Investment View: Mothercare should be thriving, but it needs a miracle

Mothercare: Our View: Sell. Price: 269p (+4p)
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The Independent Online

It's fairly standard practice in the City when you have a business like Mothercare, whose prime market is women, to hand the keys to the CEO's office to a middle-aged bloke.

That is not to say that middle-aged men can't run this sort of business, just as it's not to say that a woman can't run, say, a football club. But the utter dominance of white, middle-aged, middle-class males at the top levels of business generally does mean you are rather limiting your pool of experience.

You can easily miss the obvious, such as one of Mothercare's big issues. For many years the stores just didn't work. The bosses tried to fill as much space as possible with shelves containing product, because that's more pounds per square foot on a spreadsheet. They didn't see the problem this caused: you couldn't push a pram around. So customers pushed their prams elsewhere.

Oddly, however, having appointed another white, middle-class male to the top job, and an internet guy as well in the form of LoveFilm's Simon Calver, things seem to be turning around.

The key figure to look at is like-for-like sales: in other words, sales at shops open at least a year. It excludes the positive impact on overall sales of new openings and the negative impact of closing, say, unprofitable stores (Mr Calver is shutting about a third of the UK shops).

At Mothercare, like-for-like UK sales edged up 0.3 per cent in the third quarter of the year, which is hardly something to celebrate, but comes as an extremely rare bit of good news for a chain which had reported declines of 6.7 per cent and 8.2 per cent in the previous two quarters.

There was something of a sting in the tail, it should be said. Mr Calver warned that achieving Mothercare's full-year international sales growth target of 20 per cent will be "a challenge". So, in other words, it ain't going to happen unless there's a miracle. It's currently running about 11 per cent.

Although that's not too shabby, it is somewhat disappointing, because faced with cut-throat competition from the likes of Kiddicare, John Lewis, Morrison's and especially the internet, the international part of the operation has been propping up the business. The chain has 1,100 branches in 60 countries, and just as it shuts shops in the UK it is opening them in places where there is economic growth, such as the Middle East and various other fast-growing corners of the globe.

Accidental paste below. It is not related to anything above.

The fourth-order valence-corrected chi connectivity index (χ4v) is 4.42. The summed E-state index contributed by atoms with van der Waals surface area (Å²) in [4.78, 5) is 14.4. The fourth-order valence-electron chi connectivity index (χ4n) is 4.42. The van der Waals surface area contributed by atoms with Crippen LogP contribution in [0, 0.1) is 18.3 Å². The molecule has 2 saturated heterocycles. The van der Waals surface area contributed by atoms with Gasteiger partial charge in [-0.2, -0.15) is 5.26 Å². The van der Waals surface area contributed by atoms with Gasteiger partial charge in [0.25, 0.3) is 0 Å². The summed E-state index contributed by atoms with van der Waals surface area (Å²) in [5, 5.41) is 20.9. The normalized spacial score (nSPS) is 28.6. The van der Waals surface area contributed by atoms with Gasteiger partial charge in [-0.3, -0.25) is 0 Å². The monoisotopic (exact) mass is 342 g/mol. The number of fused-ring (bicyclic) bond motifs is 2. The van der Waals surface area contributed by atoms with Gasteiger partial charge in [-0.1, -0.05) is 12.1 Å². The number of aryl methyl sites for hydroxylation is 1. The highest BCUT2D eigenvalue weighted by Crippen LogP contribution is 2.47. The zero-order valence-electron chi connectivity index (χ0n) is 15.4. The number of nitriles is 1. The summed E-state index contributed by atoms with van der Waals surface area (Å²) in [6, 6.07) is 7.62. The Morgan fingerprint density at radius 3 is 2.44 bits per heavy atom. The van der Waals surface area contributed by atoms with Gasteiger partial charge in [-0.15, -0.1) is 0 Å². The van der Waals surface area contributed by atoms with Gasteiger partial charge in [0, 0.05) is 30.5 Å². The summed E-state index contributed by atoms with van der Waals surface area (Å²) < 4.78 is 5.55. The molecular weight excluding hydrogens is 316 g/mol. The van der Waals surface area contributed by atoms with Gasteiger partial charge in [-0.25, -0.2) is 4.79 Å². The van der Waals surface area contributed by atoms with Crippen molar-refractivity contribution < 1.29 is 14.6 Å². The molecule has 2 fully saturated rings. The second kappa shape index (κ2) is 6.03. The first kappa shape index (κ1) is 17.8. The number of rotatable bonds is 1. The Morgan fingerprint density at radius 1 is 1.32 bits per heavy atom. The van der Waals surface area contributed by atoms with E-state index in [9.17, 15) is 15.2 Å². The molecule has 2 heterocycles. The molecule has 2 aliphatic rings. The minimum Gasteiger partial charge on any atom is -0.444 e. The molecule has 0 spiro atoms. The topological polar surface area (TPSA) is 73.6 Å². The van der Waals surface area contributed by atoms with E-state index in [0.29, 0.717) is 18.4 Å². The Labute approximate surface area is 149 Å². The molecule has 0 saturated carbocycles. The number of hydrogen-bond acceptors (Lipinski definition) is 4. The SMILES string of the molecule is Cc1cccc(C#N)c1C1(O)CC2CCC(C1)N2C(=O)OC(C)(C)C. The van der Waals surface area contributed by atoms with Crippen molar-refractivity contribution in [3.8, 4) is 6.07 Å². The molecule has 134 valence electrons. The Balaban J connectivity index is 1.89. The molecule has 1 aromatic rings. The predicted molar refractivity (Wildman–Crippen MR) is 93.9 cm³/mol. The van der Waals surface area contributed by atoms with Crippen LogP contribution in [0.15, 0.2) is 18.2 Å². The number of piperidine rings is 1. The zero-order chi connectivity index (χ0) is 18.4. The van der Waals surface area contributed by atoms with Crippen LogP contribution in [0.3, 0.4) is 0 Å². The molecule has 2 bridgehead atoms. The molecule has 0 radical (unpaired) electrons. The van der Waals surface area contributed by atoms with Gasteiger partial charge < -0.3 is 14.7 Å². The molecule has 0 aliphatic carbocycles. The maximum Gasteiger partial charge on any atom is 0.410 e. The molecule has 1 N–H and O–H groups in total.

There are also reasons not to get over-excited by the UK numbers. As the broker Charles Stanley has pointed out, the comparative period last year was a weak one, the weather has been odd, the clothes lines have been "re-priced". So investors should be a little cautious before making a firm judgement and saying the turnaround is in full effect.

Fair play to Mr Calver and his team for getting things moving, and appearing to deliver on his promises quickly.

But the shares have enjoyed a very strong run this year, outperforming the FTSE All Share index by a third. They rose by 10 per cent on the back of last week's trading statement and then made more gains.

As a result those shares now trade on more than 40 times forecast earnings for the year ending 31 March. OK, so the company is in a transitional period. But they sit on 14 times 2014 forecast earnings. With the international growth not as exciting as promised, and the UK stores having to complete their turnaround in a tough economic environment, the valuation is starting to look stretched.

Mothercare really ought to be a good business. As a parent, it used to be one's first port of call. It stopped being that because rivals were cheaper and Mothercare's stores and service proved to be less than stellar.

Mr Calver says his new "transformation and growth" strategy will "put the customer first", which isn't so much a strategy as it is something that ought to underlie everything a successful retailer does.

I'd want to see more solid evidence that the company is doing that to invest in the shares at their current level. Sell.